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Thanks for taking the time to write this up! I've always meant to get around to learning cvs, and your clear introduction made it hard to procrastinate any longer. After getting my feet wet with the windows command line version, I've now moved on and have CvsNT and wincvs working together. I'm just about ready to make the switch from the somewhat outdated system I'm currently using, except for one thing that I can't figure out how to do in cvs.

Our current system is an old thing that someone who doesn't work here anymore wrote. One difference between it and cvs is that it doesn't allow you to 'commit' a single file at a time - you have to commit everything that you've changed in the module. So if I've changed two files, a.pl and b.pl, in my directory and I want to commit a.pl, I have to also commit b.pl. The system maintains separate version numbers and logs for the individual files and for the whole module. Sometimes this can be a little bit of a pain when I've finished working on a.pl and have some incomplete changes in b.pl, but for the most part it's very useful. It allows us to make related changes in different files and then keep track of them as a set. This is useful for example when I need to undo or fix a previous change to a file, I can see what other files were included in the same commit and check whether they have the same problem.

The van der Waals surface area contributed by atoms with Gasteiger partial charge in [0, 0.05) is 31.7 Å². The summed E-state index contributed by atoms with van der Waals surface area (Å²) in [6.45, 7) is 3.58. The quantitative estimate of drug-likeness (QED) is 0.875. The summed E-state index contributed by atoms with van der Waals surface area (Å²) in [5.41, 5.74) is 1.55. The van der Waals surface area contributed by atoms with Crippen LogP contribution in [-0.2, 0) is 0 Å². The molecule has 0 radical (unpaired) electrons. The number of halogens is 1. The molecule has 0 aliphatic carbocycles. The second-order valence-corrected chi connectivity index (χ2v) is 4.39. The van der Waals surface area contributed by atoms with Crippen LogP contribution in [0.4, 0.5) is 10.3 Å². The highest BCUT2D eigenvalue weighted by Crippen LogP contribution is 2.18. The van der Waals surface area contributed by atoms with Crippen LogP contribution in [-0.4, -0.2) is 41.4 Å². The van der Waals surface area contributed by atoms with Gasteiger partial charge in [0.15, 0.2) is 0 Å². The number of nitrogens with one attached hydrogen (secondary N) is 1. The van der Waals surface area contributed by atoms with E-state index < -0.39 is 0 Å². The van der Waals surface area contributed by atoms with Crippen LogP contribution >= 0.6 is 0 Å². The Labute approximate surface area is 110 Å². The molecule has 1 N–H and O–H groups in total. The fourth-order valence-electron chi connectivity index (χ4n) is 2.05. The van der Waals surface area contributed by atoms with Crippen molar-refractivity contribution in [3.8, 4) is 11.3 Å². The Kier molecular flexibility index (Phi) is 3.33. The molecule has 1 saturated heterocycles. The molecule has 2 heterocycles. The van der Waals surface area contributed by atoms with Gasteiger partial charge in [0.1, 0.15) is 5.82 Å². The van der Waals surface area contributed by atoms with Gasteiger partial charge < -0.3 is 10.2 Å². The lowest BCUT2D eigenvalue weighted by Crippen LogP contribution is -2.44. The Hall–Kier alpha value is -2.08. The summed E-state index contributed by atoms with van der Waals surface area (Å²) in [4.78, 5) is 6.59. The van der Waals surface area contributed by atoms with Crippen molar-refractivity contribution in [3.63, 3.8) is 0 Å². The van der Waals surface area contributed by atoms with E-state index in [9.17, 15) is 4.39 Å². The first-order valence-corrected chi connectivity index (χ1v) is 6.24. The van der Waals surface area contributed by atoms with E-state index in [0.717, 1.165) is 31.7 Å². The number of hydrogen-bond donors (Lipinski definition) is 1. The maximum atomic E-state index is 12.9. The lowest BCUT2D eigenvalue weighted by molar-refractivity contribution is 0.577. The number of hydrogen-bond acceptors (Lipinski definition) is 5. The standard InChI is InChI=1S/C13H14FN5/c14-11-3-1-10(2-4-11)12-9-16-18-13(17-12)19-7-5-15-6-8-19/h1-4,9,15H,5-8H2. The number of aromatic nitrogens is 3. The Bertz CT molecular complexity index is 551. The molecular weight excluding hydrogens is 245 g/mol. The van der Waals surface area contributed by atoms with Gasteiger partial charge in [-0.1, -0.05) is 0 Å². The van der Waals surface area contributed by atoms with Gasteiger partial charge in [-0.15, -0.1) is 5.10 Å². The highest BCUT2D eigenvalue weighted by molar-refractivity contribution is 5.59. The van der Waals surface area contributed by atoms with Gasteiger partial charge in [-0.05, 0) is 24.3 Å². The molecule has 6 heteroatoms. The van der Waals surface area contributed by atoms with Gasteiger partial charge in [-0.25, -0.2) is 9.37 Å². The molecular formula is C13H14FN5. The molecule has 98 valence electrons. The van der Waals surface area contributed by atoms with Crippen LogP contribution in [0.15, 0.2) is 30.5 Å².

Is there anything like this in cvs, where the module/repository has its own log and version numbers? Is this what tags are for? I see that Subversion claims it's better than cvs because "directories are versioned." Is this what they mean?

I hope asking this cvs question isn't too off-topic -- I didn't know where else to ask. Strangely, searching google groups didn't show any cvs-related discussion groups. And going by the archives, the mailing lists on cvshome looked pretty inactive.


In reply to Re: Using CVS for revision control by blahblahblah
in thread Using CVS for revision control by trs80

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